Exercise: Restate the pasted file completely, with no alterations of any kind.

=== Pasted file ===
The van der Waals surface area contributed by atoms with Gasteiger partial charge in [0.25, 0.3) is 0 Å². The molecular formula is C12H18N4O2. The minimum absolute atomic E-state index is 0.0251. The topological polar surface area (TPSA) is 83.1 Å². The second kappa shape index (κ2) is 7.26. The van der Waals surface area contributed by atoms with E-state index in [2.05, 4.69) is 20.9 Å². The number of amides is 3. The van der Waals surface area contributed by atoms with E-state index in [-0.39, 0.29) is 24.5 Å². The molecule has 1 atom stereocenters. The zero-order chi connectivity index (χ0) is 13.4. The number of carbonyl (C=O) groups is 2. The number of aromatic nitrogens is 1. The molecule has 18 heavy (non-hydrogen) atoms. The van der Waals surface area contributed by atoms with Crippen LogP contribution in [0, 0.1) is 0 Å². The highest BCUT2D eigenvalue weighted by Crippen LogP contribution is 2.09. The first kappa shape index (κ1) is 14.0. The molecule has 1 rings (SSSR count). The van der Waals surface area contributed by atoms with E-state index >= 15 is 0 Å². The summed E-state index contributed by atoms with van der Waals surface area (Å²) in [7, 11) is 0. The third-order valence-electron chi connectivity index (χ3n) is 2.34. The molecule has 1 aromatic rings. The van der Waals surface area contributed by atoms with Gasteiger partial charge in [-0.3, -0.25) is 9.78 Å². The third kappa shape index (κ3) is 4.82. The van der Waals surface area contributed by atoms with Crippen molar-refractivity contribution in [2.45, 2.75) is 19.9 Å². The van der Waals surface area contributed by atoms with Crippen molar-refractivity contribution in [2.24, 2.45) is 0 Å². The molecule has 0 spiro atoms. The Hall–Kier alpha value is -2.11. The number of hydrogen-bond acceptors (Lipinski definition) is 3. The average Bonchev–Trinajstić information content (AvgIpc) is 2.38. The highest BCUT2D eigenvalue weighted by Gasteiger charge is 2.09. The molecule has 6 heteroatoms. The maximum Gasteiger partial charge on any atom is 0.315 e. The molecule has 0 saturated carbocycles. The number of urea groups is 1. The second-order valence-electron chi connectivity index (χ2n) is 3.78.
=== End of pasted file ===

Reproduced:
The van der Waals surface area contributed by atoms with Gasteiger partial charge in [0.25, 0.3) is 0 Å². The molecular formula is C12H18N4O2. The minimum absolute atomic E-state index is 0.0251. The topological polar surface area (TPSA) is 83.1 Å². The second kappa shape index (κ2) is 7.26. The van der Waals surface area contributed by atoms with E-state index in [2.05, 4.69) is 20.9 Å². The number of amides is 3. The van der Waals surface area contributed by atoms with E-state index in [-0.39, 0.29) is 24.5 Å². The molecule has 1 atom stereocenters. The zero-order chi connectivity index (χ0) is 13.4. The number of carbonyl (C=O) groups is 2. The number of aromatic nitrogens is 1. The molecule has 18 heavy (non-hydrogen) atoms. The van der Waals surface area contributed by atoms with Crippen LogP contribution in [0, 0.1) is 0 Å². The highest BCUT2D eigenvalue weighted by Crippen LogP contribution is 2.09. The first kappa shape index (κ1) is 14.0. The molecule has 1 rings (SSSR count). The van der Waals surface area contributed by atoms with E-state index >= 15 is 0 Å². The summed E-state index contributed by atoms with van der Waals surface area (Å²) in [7, 11) is 0. The third-order valence-electron chi connectivity index (χ3n) is 2.34. The molecule has 1 aromatic rings. The van der Waals surface area contributed by atoms with Gasteiger partial charge in [-0.3, -0.25) is 9.78 Å². The third kappa shape index (κ3) is 4.82. The van der Waals surface area contributed by atoms with Crippen molar-refractivity contribution in [2.45, 2.75) is 19.9 Å². The van der Waals surface area contributed by atoms with Crippen molar-refractivity contribution in [2.24, 2.45) is 0 Å². The molecule has 0 spiro atoms. The Hall–Kier alpha value is -2.11. The number of hydrogen-bond acceptors (Lipinski definition) is 3. The average Bonchev–Trinajstić information content (AvgIpc) is 2.38. The highest BCUT2D eigenvalue weighted by Gasteiger charge is 2.09. The molecule has 6 heteroatoms. The maximum Gasteiger partial charge on any atom is 0.315 e. The molecule has 0 saturated carbocycles. The number of urea groups is 1. The second-order valence-electron chi connectivity index (χ2n) is 3.78.